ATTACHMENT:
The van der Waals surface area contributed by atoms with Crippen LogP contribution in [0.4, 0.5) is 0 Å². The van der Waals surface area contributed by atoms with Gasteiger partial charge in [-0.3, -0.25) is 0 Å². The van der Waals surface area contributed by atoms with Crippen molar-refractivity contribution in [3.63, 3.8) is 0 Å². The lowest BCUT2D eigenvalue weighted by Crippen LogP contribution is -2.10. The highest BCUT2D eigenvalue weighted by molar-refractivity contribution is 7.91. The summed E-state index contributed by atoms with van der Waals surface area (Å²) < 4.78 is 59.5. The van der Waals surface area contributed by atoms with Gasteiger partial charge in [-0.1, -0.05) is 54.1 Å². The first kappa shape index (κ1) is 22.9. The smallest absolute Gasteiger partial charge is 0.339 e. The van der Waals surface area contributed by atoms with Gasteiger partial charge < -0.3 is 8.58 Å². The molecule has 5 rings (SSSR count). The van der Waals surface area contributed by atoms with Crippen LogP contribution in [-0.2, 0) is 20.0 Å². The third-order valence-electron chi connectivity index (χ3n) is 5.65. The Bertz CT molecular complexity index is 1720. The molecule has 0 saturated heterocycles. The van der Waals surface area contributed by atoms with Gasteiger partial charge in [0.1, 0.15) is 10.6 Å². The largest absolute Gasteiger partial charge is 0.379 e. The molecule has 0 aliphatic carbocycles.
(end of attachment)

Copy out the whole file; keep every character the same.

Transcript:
The van der Waals surface area contributed by atoms with Crippen LogP contribution in [0.4, 0.5) is 0 Å². The van der Waals surface area contributed by atoms with Gasteiger partial charge in [-0.3, -0.25) is 0 Å². The van der Waals surface area contributed by atoms with Crippen molar-refractivity contribution in [3.63, 3.8) is 0 Å². The lowest BCUT2D eigenvalue weighted by Crippen LogP contribution is -2.10. The highest BCUT2D eigenvalue weighted by molar-refractivity contribution is 7.91. The summed E-state index contributed by atoms with van der Waals surface area (Å²) < 4.78 is 59.5. The van der Waals surface area contributed by atoms with Gasteiger partial charge in [-0.1, -0.05) is 54.1 Å². The first kappa shape index (κ1) is 22.9. The smallest absolute Gasteiger partial charge is 0.339 e. The van der Waals surface area contributed by atoms with Gasteiger partial charge < -0.3 is 8.58 Å². The molecule has 5 rings (SSSR count). The van der Waals surface area contributed by atoms with Crippen LogP contribution in [-0.2, 0) is 20.0 Å². The third-order valence-electron chi connectivity index (χ3n) is 5.65. The Bertz CT molecular complexity index is 1720. The molecule has 0 saturated heterocycles. The van der Waals surface area contributed by atoms with Gasteiger partial charge in [0.1, 0.15) is 10.6 Å². The largest absolute Gasteiger partial charge is 0.379 e. The molecule has 0 aliphatic carbocycles.